Before Brexit, UK shoppers could buy items from anywhere in the EU without having to worry about import duties and other charges. However, following Brexit, things have changed. Brits ordering items from the EU are now facing increased postage prices due to new rules on customs and taxes.
If you are wondering whether you can get a refund for an EU purchase that arrives with unexpected charges for customs and tax, here’s everything you need to know.
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Increased postage prices for EU purchases
Despite the UK and the EU reaching a free trade deal, new taxes and charges apply to almost everything that goes back and forth between the two, according to the BBC.
The ultimate result is that UK consumers shopping from European stores and websites are now asked to pay extra for their parcels to be released from warehouses on arrival in the UK.
The BBC has highlighted a couple of cases where shoppers have been forced to pony up extra cash for packages ordered from the EU.
One customer had to pay an extra £123 for two handbags she ordered from a retailer in France. Another shopper had to pay £78 more for a £150 pair of boots also bought from France.
Even a gift sent by a friend from abroad can come with a costly surprise as one London-based journalist discovered. A friend in Greece sent her a pair of gold earrings as a gift. But to receive them, she had to part with nearly £30 in taxes.
What new charges are causing increased postage prices?
There’s still much confusion about the new Brexit rules. However, the increased postage prices basically come down to three main charges: custom duties, VAT and admin fees.
For example, anyone receiving a gift from the EU that is worth more than £39 has to pay import VAT of 20%, according to the new rules.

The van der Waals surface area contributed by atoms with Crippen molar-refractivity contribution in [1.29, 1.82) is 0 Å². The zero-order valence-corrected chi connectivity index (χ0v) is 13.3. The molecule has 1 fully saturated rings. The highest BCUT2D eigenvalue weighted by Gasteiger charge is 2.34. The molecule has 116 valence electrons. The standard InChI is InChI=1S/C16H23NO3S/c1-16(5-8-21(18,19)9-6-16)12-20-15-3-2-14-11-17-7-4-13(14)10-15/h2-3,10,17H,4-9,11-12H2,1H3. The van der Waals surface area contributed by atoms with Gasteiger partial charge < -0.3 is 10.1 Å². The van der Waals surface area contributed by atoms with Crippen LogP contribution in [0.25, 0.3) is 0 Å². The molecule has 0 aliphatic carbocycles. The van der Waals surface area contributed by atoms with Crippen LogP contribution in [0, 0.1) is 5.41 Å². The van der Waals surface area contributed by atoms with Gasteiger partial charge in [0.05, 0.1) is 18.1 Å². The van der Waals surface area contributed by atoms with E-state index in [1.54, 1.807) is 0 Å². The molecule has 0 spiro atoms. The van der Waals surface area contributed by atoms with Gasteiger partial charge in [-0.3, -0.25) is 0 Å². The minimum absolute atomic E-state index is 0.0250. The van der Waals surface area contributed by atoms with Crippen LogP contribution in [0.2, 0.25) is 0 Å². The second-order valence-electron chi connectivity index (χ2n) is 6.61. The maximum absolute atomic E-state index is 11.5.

Also, if you buy an item worth more than £135 from the EU, you’ll need to pay import duty for it. The specific amount will depend on what the item is and its value.
Some delivery firms and couriers, including Royal Mail, DHL, TNT and others, have also started charging an admin fee to cover the costs of extra customs checks and paperwork.
The thing to be wary of is that some of these extra charges may not always be revealed at the point of purchase.
Say you buy an item worth more than £135. The VAT is applied not at the point of purchase but when the item actually reaches you.
That’s why you might find a courier asking you to top up more cash for them to deliver your item.
Before buying something from the EU, it’s useful to ask the retailer if additional customs and VAT charges are likely.
Can you get a refund because of higher postage prices?
Under both UK and EU rules, you are entitled to a refund for an order made online (or through other types of distance selling such as via a phone call) if you cancel and return it within 14 days (with a few exceptions).
The retailer must give you a refund within 14 days of receiving your cancellation request.
The refund must include any postage charges you might have paid when you made the purchase. This is unless you specifically requested non-standard delivery, such as express delivery.
Normally, you are not responsible for return postage costs. However, some companies charge a small admin fee for processing the cancellation and refund. But it all depends on the terms and conditions of the retailer, so read the fine print carefully.
Can I avoid the extra charges?
The easiest way to avoid increased postage prices is to limit your shopping to companies that fulfil orders from within the UK.
However, you’ll need to be careful. Just because a site has ‘co.uk’ in its URL doesn’t mean that it fulfils its orders locally. To be sure, contact the retailer and ask where they fulfil their orders from.
One final thing to keep in mind is that when shopping on a foreign site, you could be charged an extra fee for non-sterling transactions.
To avoid this additional fee, always choose to pay in sterling if such an option exists. Alternatively, consider using a debit card or a credit card that does not charge for non-sterling transactions.